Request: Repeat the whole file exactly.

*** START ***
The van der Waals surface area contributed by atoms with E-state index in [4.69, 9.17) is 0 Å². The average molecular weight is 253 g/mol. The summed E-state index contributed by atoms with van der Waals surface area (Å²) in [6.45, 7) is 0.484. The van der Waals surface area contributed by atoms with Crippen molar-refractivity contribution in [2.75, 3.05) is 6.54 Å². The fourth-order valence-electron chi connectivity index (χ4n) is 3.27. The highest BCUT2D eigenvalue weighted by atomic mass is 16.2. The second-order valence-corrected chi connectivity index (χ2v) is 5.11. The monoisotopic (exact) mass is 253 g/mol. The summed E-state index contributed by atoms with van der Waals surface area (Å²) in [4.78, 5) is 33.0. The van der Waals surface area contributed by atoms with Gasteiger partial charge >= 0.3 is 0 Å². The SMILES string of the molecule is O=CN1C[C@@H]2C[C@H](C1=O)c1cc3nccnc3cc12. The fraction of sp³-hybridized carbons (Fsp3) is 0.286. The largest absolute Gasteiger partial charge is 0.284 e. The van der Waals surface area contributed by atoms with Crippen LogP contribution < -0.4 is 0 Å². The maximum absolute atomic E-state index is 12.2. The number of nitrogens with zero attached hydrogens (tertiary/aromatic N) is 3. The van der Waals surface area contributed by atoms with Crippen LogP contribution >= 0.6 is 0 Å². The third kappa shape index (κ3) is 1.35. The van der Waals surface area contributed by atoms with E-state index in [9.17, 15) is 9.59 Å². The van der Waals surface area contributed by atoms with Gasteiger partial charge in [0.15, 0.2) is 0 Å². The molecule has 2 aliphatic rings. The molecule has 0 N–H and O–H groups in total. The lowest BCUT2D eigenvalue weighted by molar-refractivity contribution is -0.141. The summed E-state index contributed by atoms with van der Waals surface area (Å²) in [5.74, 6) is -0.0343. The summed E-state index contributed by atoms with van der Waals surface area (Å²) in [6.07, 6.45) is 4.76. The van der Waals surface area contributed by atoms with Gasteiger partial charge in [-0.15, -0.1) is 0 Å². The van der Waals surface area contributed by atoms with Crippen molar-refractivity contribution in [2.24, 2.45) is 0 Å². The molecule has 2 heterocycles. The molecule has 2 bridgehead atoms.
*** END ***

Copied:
The van der Waals surface area contributed by atoms with E-state index in [4.69, 9.17) is 0 Å². The average molecular weight is 253 g/mol. The summed E-state index contributed by atoms with van der Waals surface area (Å²) in [6.45, 7) is 0.484. The van der Waals surface area contributed by atoms with Crippen molar-refractivity contribution in [2.75, 3.05) is 6.54 Å². The fourth-order valence-electron chi connectivity index (χ4n) is 3.27. The highest BCUT2D eigenvalue weighted by atomic mass is 16.2. The second-order valence-corrected chi connectivity index (χ2v) is 5.11. The monoisotopic (exact) mass is 253 g/mol. The summed E-state index contributed by atoms with van der Waals surface area (Å²) in [4.78, 5) is 33.0. The van der Waals surface area contributed by atoms with Gasteiger partial charge >= 0.3 is 0 Å². The SMILES string of the molecule is O=CN1C[C@@H]2C[C@H](C1=O)c1cc3nccnc3cc12. The fraction of sp³-hybridized carbons (Fsp3) is 0.286. The largest absolute Gasteiger partial charge is 0.284 e. The van der Waals surface area contributed by atoms with Crippen LogP contribution < -0.4 is 0 Å². The maximum absolute atomic E-state index is 12.2. The number of nitrogens with zero attached hydrogens (tertiary/aromatic N) is 3. The van der Waals surface area contributed by atoms with Crippen LogP contribution >= 0.6 is 0 Å². The third kappa shape index (κ3) is 1.35. The van der Waals surface area contributed by atoms with E-state index in [9.17, 15) is 9.59 Å². The van der Waals surface area contributed by atoms with Gasteiger partial charge in [0.15, 0.2) is 0 Å². The molecule has 2 aliphatic rings. The molecule has 0 N–H and O–H groups in total. The lowest BCUT2D eigenvalue weighted by molar-refractivity contribution is -0.141. The summed E-state index contributed by atoms with van der Waals surface area (Å²) in [5.74, 6) is -0.0343. The summed E-state index contributed by atoms with van der Waals surface area (Å²) in [6.07, 6.45) is 4.76. The van der Waals surface area contributed by atoms with Gasteiger partial charge in [-0.15, -0.1) is 0 Å². The van der Waals surface area contributed by atoms with Crippen molar-refractivity contribution in [2.24, 2.45) is 0 Å². The molecule has 2 heterocycles. The molecule has 2 bridgehead atoms.